CADRE, the National Center on Dispute Resolution in Special Education, will sponsor a Symposium this fall.  CADRE conferences are the best.  Right now, CADRE is seeking proposals to present at Restoring Focus on the Child: CADRE’s Seventh National Symposium on Dispute Resolution in Special Education. Keeping the theme in mind, CADRE is seeking proposals with a focus on child-centered dispute resolution processes emphasizing strategies which ultimately yield improved and successful outcomes for children with disabilities. Proposals must be received by email by April 21, 2017 to be considered.

 Objectives for this Symposium: Symposium participants will have the opportunity to:
  Examine collaborative dispute prevention and conflict management strategies within the expanding continuum of dispute resolution practices in special education and early intervention. 
 Learn about innovations, initiatives, and current research in the field of dispute resolution.
 Receive information, resources, and guidance related to the design, implementation, and improvement of dispute resolution processes and systems. 
 Enhance communities of practice, and connect dispute resolution coordinators, practitioners, educators, and parent leaders with each other and nationally renowned experts in the field. 
 Acquire advanced conflict management skills and knowledge critical to the effective resolution of disputes. 

You can access the rfp form at the CADRE website. Please let me know if you will be attending.

Monday, March 13, 2017

Weekly Question!

We recently ran a post asking whether special education is in danger. What do you think? #IDEA #POTUS

Monday, March 6, 2017

Weekly Question!

We recently ran a post asking whether special education is in danger. What do you think? #IDEA #POTUS

Friday, March 3, 2017

Procedural Safeguards - The Series Part XII #attorney's fees

This is the final installment in a multi-part series on procedural safeguards under the federal special education law, the Individuals With Disabilities Education Act. I work a lot in this area, so it is near and dear to my heart. Despite the importance of procedural safeguards. however, many issues in this area are misunderstood. I hope that all of the special education stakeholders who read this blog find the information in this series helpful. Be sure to tell me what you thought about the series.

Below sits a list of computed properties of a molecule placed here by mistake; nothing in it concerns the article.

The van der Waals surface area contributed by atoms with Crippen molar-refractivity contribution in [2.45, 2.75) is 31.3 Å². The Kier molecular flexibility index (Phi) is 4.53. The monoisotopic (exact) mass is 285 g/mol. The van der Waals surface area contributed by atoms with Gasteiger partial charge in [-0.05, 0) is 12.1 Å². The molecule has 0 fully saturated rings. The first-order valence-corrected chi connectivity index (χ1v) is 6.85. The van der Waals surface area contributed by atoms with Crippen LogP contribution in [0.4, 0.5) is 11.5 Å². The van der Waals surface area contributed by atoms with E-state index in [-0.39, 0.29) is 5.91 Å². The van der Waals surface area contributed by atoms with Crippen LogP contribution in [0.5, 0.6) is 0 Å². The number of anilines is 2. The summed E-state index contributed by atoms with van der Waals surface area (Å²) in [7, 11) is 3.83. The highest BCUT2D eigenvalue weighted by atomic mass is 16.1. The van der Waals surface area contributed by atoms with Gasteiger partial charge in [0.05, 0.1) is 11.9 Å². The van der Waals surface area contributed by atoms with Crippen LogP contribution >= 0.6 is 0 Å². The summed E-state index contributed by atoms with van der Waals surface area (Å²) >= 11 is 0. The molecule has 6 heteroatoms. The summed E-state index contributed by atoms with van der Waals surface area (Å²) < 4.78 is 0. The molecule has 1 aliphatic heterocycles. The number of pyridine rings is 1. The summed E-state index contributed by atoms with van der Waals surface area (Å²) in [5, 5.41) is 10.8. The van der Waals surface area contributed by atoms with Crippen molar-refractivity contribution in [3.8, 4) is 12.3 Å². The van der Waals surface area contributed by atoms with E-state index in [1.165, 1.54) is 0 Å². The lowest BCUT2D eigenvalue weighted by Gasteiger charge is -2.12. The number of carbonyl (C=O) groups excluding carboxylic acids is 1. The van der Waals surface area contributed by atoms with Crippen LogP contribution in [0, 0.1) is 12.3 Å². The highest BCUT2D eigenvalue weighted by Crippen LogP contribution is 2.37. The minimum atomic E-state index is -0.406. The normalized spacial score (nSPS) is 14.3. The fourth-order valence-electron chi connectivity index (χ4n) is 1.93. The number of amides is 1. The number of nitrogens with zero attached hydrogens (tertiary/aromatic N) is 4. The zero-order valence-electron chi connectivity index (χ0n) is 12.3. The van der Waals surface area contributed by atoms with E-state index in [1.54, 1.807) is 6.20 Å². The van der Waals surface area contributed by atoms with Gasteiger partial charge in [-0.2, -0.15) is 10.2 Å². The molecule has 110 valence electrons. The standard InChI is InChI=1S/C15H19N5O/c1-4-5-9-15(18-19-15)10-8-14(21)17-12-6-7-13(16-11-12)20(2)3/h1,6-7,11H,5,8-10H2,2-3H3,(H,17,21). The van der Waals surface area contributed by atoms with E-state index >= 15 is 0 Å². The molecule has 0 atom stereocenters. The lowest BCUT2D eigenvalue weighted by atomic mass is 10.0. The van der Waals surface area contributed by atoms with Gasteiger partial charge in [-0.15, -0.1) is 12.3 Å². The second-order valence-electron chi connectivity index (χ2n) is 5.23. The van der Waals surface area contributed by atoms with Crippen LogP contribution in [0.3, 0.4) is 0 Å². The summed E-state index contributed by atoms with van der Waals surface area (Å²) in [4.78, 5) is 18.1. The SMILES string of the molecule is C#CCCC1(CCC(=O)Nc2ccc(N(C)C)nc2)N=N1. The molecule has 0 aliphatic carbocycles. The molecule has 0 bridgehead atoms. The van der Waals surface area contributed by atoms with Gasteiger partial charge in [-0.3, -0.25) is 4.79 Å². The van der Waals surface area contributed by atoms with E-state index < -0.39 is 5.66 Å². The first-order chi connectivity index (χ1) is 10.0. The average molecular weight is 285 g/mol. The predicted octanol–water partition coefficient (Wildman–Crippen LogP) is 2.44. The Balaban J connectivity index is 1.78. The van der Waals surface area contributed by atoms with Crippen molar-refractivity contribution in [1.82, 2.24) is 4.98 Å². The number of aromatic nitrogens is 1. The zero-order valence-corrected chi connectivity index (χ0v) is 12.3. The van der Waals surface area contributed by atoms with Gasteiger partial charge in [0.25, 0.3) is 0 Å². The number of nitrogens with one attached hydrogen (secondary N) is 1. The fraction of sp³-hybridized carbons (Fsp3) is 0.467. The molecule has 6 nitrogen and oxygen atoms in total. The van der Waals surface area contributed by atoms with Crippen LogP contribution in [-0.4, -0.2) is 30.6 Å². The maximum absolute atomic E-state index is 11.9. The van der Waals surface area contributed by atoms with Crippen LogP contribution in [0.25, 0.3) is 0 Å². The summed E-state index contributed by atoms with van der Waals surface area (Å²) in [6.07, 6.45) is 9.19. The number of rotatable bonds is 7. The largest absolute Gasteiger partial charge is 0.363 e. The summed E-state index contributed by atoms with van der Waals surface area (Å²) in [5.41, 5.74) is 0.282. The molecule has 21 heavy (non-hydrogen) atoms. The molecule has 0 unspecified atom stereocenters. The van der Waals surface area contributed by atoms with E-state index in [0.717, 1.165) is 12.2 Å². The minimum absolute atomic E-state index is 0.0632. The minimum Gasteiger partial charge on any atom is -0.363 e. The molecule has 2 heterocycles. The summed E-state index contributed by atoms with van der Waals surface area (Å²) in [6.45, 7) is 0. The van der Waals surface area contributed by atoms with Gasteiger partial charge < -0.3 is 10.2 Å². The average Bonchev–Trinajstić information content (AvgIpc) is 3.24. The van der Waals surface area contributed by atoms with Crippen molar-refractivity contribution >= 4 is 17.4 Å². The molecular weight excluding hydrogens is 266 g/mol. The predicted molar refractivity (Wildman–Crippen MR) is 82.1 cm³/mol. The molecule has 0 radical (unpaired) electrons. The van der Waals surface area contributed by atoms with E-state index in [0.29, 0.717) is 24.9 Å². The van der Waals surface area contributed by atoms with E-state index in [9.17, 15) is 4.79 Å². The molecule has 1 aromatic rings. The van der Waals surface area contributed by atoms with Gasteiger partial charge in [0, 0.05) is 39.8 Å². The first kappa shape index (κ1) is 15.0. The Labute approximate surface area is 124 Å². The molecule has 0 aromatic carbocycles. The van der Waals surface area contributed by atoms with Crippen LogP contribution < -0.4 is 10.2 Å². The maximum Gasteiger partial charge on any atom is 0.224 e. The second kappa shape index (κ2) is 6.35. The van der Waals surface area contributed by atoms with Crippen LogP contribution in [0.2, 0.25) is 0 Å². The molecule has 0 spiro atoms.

Attorneys’ Fees

IDEA’04 changed the section on attorneys’ fees to provide that a school district or SEA may now recover their attorneys’ fees from the parent’s attorney who files a complaint that is frivolous, unreasonable, or without foundation or who continues to litigate after the litigation clearly becomes frivolous, unreasonable, or without foundation. Section 615 (i)(3)(B)(i)(II). Also, the statute now provides that a school district or SEA may now recover their attorneys’ fees from the parent or the parent’s attorney where the claim was presented for an improper purpose, such as to harass, to cause unnecessary delay or to needlessly increase the cost of litigation. Section 615 (i)(3)(B)(i)(III). The standard for an award against a parent’s attorney or a parent is very high, and it is unlikely that many awards of attorneys’ fees will be made against parent’s attorneys, and especially against parents without attorneys. These new provisions, however, may cause counsel who represent parents to decline borderline cases. There could also be awards in those rare cases in which parents clearly abuse the system. OSEP declined to clarify the standard for an award of attorney’s fees against a parent stating that judicial interpretations would likely vary on a case-by-case basis and should be left to the discretion of the court. 34 CFR Section 300.517(c)(2)(ii); 71 Fed. Register No. 156 at page 46708 (August 14, 2006).

The provision permitting an award of attorneys’ fees to parents who prevail in a due process or court proceeding remained unchanged in IDEA’04. The regulations provide that attorney’s fees may not be awarded for attending IEP team meetings, except where they are convened as a result of judicial action, an administrative proceeding, or in the discretion of the state, for a mediation. 71 Fed. Register No. 156 at pages 46708-09 (August 14, 2006).

In Arlington Cent. Sch. Dist Bd. of Educ v. Murphy   548  U.S. 291,     126 S.Ct. 2455, 45 IDELR 267 (6/16/06) the Supreme Court ruled that a parent who prevails in an IDEA case is not entitled to recover expert witness fees under the Act’s provision allowing recovery of reasonable attorney’s fees and costs.

A parent's right to attorney's fees may be cut off if the parent declines a settlement offer and then receives less relief after hearing. See, TB by Brenneise v San Diego Sch Dist 795 F.3d 1067, 66 IDELR 2 (Ninth Cir 7/31/15){see corrected opinion at 115 LRP 54544 (9th Cir 11/19/15)} 

ADDITIONAL RESOURCES: OSEP has also published a Question and Answer document, Questions and Answers On Procedural Safeguards and Due Process Procedures For Parents and Children With Disabilities (OSEP Revised June 2009). The Q & A document is available at the OSEP IDEA website